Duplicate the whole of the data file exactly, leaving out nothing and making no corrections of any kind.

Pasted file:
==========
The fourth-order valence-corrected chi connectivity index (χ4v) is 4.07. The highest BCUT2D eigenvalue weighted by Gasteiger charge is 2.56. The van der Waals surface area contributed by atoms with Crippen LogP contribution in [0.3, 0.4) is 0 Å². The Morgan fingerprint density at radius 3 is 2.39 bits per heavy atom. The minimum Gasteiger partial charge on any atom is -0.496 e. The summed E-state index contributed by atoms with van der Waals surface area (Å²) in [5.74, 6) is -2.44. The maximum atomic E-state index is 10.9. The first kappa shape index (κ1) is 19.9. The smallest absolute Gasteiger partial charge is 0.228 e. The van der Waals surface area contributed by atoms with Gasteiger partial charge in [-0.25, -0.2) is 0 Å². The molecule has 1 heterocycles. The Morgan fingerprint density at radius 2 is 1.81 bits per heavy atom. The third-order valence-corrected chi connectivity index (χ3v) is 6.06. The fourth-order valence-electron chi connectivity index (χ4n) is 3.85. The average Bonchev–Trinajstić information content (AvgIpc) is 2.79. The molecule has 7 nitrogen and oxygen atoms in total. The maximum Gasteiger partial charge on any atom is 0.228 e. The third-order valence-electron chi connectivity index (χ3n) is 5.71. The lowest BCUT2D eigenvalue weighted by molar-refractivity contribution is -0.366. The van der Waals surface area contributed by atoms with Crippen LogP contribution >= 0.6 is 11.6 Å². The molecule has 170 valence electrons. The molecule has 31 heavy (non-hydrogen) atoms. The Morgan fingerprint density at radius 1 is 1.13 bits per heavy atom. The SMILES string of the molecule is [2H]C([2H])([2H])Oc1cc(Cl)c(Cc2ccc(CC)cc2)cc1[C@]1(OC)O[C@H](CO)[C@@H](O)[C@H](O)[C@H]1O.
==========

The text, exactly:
The fourth-order valence-corrected chi connectivity index (χ4v) is 4.07. The highest BCUT2D eigenvalue weighted by Gasteiger charge is 2.56. The van der Waals surface area contributed by atoms with Crippen LogP contribution in [0.3, 0.4) is 0 Å². The Morgan fingerprint density at radius 3 is 2.39 bits per heavy atom. The minimum Gasteiger partial charge on any atom is -0.496 e. The summed E-state index contributed by atoms with van der Waals surface area (Å²) in [5.74, 6) is -2.44. The maximum atomic E-state index is 10.9. The first kappa shape index (κ1) is 19.9. The smallest absolute Gasteiger partial charge is 0.228 e. The van der Waals surface area contributed by atoms with Gasteiger partial charge in [-0.25, -0.2) is 0 Å². The molecule has 1 heterocycles. The Morgan fingerprint density at radius 2 is 1.81 bits per heavy atom. The third-order valence-corrected chi connectivity index (χ3v) is 6.06. The fourth-order valence-electron chi connectivity index (χ4n) is 3.85. The average Bonchev–Trinajstić information content (AvgIpc) is 2.79. The molecule has 7 nitrogen and oxygen atoms in total. The maximum Gasteiger partial charge on any atom is 0.228 e. The third-order valence-electron chi connectivity index (χ3n) is 5.71. The lowest BCUT2D eigenvalue weighted by molar-refractivity contribution is -0.366. The van der Waals surface area contributed by atoms with Crippen LogP contribution >= 0.6 is 11.6 Å². The molecule has 170 valence electrons. The molecule has 31 heavy (non-hydrogen) atoms. The Morgan fingerprint density at radius 1 is 1.13 bits per heavy atom. The SMILES string of the molecule is [2H]C([2H])([2H])Oc1cc(Cl)c(Cc2ccc(CC)cc2)cc1[C@]1(OC)O[C@H](CO)[C@@H](O)[C@H](O)[C@H]1O.